Needless to say, with its fleet of machinery and pipelines, Enron had never had any need for MTM, since MTM is a measure used in the financial industry where stock and bond prices change every second AND such prices are visible and verifiable to players in the market. (Hang in there, this concept is important.)

Imagine the discussion inside of Enron:

Bossman: Man, you guys stink. Why didn’t you hit the locker room before showing up in my office?

CoverallsGuy:  Sorry, Boss, but oil and gas are dirty businesses.

Bossman: Well, anyway, this new guy Skilling is coming on board, and he is a heavy hitter.

CoverallsGuy: Great, we need somebody to help figure out the best truck delivery routes and how to get better maintenance deals on our equipment. He know much about transporting sludge? I think it’s the next big opportunity for us.

Bossman: Listen here, you idiot. Skilling is not coming to Enron to hang out in the garage and talk about the trucks and holding tanks. He is bringing a new concept to Enron called Mark-to-Market accounting.

CoverallsGuy: Huh? My brother-in-law is an accountant, maybe he can help us.

Bossman: I have a better idea: Hey Siri, what is Mark-to-Market accounting?

Now we have an oil and gas company adding an energy-trading operation with accounting that is used in the financial services industry.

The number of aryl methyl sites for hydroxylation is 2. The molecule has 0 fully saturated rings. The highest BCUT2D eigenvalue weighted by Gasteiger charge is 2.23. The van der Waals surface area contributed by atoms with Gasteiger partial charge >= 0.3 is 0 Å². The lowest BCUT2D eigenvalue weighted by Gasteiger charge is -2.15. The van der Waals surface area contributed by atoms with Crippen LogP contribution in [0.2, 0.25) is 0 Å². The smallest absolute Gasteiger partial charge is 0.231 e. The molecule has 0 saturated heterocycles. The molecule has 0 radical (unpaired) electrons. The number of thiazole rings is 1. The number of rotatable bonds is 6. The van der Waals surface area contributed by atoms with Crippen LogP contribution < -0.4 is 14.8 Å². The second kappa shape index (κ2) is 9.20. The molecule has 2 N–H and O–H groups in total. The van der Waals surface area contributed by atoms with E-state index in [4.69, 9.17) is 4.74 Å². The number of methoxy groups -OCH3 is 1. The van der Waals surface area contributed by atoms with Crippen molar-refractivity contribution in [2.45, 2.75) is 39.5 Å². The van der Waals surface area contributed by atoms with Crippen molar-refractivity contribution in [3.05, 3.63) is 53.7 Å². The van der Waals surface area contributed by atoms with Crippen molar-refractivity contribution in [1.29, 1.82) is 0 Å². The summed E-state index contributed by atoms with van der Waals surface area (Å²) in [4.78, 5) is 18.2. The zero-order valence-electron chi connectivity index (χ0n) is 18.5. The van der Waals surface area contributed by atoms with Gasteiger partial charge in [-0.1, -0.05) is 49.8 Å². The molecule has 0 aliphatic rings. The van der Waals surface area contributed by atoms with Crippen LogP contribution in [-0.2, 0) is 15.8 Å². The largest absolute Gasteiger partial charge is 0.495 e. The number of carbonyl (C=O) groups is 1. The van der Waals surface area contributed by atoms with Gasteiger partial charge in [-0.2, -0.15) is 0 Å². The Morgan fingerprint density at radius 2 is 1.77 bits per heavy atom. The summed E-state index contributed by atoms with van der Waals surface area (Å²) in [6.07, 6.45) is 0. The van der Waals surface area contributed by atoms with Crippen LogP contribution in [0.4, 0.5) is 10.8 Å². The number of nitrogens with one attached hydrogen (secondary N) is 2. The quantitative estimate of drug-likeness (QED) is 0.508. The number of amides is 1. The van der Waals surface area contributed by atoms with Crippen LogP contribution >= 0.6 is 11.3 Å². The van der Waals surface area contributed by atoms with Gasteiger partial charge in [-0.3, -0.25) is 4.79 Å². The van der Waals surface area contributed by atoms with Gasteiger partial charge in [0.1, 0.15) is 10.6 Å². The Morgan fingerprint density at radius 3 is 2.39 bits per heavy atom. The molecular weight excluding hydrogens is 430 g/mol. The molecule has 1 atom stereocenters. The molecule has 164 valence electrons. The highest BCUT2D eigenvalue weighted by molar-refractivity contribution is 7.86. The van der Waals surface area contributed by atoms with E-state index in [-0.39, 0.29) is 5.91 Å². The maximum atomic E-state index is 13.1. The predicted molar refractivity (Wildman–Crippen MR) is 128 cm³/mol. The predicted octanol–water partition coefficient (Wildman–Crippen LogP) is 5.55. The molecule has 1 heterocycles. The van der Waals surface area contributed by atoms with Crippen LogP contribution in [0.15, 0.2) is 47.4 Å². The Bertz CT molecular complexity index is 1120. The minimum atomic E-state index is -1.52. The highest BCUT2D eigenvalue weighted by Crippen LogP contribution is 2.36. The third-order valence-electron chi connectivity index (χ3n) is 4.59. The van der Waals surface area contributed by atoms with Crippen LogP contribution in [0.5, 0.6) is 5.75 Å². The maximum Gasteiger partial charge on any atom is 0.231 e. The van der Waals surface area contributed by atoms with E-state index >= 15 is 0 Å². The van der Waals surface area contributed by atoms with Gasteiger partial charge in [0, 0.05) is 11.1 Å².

How the heck can outsiders measure twice? What should they be measuring?

MTM was a non-negotiable condition for Skilling to join Enron and was necessary for him to continue his rise. As we shall see, MTM being live for Skilling as he joined Enron was the cause of the collapse and bankruptcy of the company.

Let’s pretend you run a small division of Merrill Lynch and you have one hundred shares each of a dozen different companies (e.g., Apple, Disney, etc.). At the end of each day when the market closes, you need to mark your portfolio to the market and report your numbers up the management chain. Pretty simple, as all you do is look up the closing prices of Apple, Disney, etc., multiply each by the one hundred shares owned, and add up the totals. That’s marking to market.